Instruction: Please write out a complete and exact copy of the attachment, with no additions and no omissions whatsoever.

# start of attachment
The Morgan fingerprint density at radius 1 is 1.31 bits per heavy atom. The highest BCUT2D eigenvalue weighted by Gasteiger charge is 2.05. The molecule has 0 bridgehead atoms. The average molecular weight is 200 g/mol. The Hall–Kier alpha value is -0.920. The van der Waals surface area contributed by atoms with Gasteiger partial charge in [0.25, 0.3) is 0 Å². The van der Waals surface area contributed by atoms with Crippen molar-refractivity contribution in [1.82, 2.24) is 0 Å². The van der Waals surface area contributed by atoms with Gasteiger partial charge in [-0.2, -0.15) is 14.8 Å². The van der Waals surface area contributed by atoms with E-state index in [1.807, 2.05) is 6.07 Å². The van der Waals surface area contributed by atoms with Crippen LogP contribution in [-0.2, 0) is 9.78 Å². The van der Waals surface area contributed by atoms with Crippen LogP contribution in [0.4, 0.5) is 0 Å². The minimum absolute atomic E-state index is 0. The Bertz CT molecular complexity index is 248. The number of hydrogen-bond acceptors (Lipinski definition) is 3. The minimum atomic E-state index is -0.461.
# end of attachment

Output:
The Morgan fingerprint density at radius 1 is 1.31 bits per heavy atom. The highest BCUT2D eigenvalue weighted by Gasteiger charge is 2.05. The molecule has 0 bridgehead atoms. The average molecular weight is 200 g/mol. The Hall–Kier alpha value is -0.920. The van der Waals surface area contributed by atoms with Gasteiger partial charge in [0.25, 0.3) is 0 Å². The van der Waals surface area contributed by atoms with Crippen molar-refractivity contribution in [1.82, 2.24) is 0 Å². The van der Waals surface area contributed by atoms with Gasteiger partial charge in [-0.2, -0.15) is 14.8 Å². The van der Waals surface area contributed by atoms with E-state index in [1.807, 2.05) is 6.07 Å². The van der Waals surface area contributed by atoms with Crippen LogP contribution in [-0.2, 0) is 9.78 Å². The van der Waals surface area contributed by atoms with Crippen LogP contribution in [0.4, 0.5) is 0 Å². The minimum absolute atomic E-state index is 0. The Bertz CT molecular complexity index is 248. The number of hydrogen-bond acceptors (Lipinski definition) is 3. The minimum atomic E-state index is -0.461.